Sending the receipt to a server
Step 2 represents the most radical difference from device-side subscriptions. Rather than implementing receipt parsing and validation in the app, you send the receipt over HTTP to your server. Doing this has two significant advantages:
- You can use Apple’s /verifyReceipt endpoint
- You can keep the receipt file server-side to be used as a refresh token for a user’s subscription status.
Being able to use Apple’s provided endpoint to validate a receipt will save you a lot of time. It also provides something that device-side receipt validation cannot: a list of the most recent transactions.
When you parse a receipt device side, whatever transactions are in the file are what you get. When you use /verifyReceipt, Apple sends along a list of the most up-to-date subscription transactions. The receipt file acts as a fetch token to poll data from Apple. This polling is essential for building a complete subscription server.
Polling and Status Notifications
One of the advantages of storing receipt files server side is being able to keep a user’s subscription status up to date. To do this means polling the /verifyReceipt endpoint and using Apple’s new status update notifications. Setting this up can add significant complexity to your backend. You now need a job to check receipts periodically and to be able to handle POSTs from Apple. Also, how often do you poll?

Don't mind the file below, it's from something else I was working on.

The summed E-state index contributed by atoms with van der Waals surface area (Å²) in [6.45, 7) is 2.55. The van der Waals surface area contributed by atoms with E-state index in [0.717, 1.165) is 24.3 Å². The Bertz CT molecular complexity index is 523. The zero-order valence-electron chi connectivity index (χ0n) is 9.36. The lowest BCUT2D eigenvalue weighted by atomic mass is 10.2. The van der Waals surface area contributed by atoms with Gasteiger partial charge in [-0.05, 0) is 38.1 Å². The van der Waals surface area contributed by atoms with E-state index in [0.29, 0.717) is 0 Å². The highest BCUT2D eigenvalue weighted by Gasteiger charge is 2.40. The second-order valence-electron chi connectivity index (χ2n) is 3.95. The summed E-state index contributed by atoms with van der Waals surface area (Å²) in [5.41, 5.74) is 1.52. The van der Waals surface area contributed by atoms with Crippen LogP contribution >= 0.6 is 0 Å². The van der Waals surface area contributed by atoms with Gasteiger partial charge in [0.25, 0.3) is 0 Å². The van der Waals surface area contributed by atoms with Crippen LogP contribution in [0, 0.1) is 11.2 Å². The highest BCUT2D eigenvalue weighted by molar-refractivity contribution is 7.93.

When a user has an active subscription, the answer is relatively simple. You can start checking when they are close to renewing, but you will miss out on returns. The complexity comes once a customer cancels a subscription. There is a possibility that, at any time in the future, they resubscribe. If they do this in your app, you will be able to send a new receipt and tell your backend to update their status. However, a user can also resubscribe from the App Store settings page. You need to rely on some combination of polling and the status notifications to have complete knowledge of a user’s subscription status.
What to store server-side
Once you’ve received and validated a receipt, what to store on the server is up to you. The more you can save the better, but it depends on your needs. The simplest implementation is just to store the latest expiration_date, providing you with a quick way of determining a user’s subscription status.
However, only storing the latest expiration cuts you off from a lot of the interesting information a receipt provides. A better implementation would be storing the complete transaction history of a user. Storing the complete history gives you the ability to understand more complex subscriber behaviors like average subscriber lifetimes, cancellations, and the evolution of your paying subscriber base day-by-day.
Without a server holding your receipts, getting good metrics is very difficult. If you plan on understanding your LTV and perhaps making some decisions about user acquisition spending you need to know the dollar amount that each user is spending. Tracking a user’s total transaction history enables this.